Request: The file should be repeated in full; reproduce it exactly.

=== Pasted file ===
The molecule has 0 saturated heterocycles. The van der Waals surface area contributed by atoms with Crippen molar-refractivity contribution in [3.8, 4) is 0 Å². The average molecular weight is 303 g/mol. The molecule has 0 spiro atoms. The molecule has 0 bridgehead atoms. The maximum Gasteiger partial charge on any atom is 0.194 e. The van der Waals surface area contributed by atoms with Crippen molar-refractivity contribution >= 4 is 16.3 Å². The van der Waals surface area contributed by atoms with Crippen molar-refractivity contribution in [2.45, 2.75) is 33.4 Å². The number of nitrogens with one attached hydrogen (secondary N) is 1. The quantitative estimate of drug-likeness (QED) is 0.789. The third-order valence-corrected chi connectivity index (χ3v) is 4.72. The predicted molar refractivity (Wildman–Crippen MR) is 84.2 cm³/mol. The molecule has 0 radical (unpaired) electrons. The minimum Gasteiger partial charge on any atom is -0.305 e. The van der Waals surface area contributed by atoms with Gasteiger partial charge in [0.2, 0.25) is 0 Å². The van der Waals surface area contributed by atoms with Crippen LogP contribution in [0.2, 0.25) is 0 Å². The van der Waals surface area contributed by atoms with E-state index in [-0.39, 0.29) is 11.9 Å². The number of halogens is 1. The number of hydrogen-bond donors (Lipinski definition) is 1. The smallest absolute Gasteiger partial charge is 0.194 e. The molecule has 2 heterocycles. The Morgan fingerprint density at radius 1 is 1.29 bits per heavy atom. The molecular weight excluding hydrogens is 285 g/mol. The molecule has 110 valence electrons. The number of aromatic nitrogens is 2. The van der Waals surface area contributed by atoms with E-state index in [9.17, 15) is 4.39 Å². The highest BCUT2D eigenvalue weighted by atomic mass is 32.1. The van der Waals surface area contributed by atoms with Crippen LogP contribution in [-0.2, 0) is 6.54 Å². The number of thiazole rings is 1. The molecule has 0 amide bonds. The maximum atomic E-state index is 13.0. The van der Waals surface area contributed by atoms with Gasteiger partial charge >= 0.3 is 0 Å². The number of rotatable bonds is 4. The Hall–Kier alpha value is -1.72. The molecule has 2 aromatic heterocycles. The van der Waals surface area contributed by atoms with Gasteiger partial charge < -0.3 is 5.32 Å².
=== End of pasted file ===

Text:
The molecule has 0 saturated heterocycles. The van der Waals surface area contributed by atoms with Crippen molar-refractivity contribution in [3.8, 4) is 0 Å². The average molecular weight is 303 g/mol. The molecule has 0 spiro atoms. The molecule has 0 bridgehead atoms. The maximum Gasteiger partial charge on any atom is 0.194 e. The van der Waals surface area contributed by atoms with Crippen molar-refractivity contribution >= 4 is 16.3 Å². The van der Waals surface area contributed by atoms with Crippen molar-refractivity contribution in [2.45, 2.75) is 33.4 Å². The number of nitrogens with one attached hydrogen (secondary N) is 1. The quantitative estimate of drug-likeness (QED) is 0.789. The third-order valence-corrected chi connectivity index (χ3v) is 4.72. The predicted molar refractivity (Wildman–Crippen MR) is 84.2 cm³/mol. The molecule has 0 radical (unpaired) electrons. The minimum Gasteiger partial charge on any atom is -0.305 e. The van der Waals surface area contributed by atoms with Gasteiger partial charge in [0.2, 0.25) is 0 Å². The van der Waals surface area contributed by atoms with Crippen LogP contribution in [0.2, 0.25) is 0 Å². The van der Waals surface area contributed by atoms with E-state index in [-0.39, 0.29) is 11.9 Å². The number of halogens is 1. The number of hydrogen-bond donors (Lipinski definition) is 1. The smallest absolute Gasteiger partial charge is 0.194 e. The molecule has 2 heterocycles. The Morgan fingerprint density at radius 1 is 1.29 bits per heavy atom. The molecular weight excluding hydrogens is 285 g/mol. The molecule has 110 valence electrons. The number of aromatic nitrogens is 2. The van der Waals surface area contributed by atoms with E-state index in [9.17, 15) is 4.39 Å². The highest BCUT2D eigenvalue weighted by atomic mass is 32.1. The van der Waals surface area contributed by atoms with Crippen LogP contribution in [-0.2, 0) is 6.54 Å². The number of thiazole rings is 1. The molecule has 0 amide bonds. The maximum atomic E-state index is 13.0. The van der Waals surface area contributed by atoms with Gasteiger partial charge >= 0.3 is 0 Å². The number of rotatable bonds is 4. The Hall–Kier alpha value is -1.72. The molecule has 2 aromatic heterocycles. The van der Waals surface area contributed by atoms with Gasteiger partial charge < -0.3 is 5.32 Å².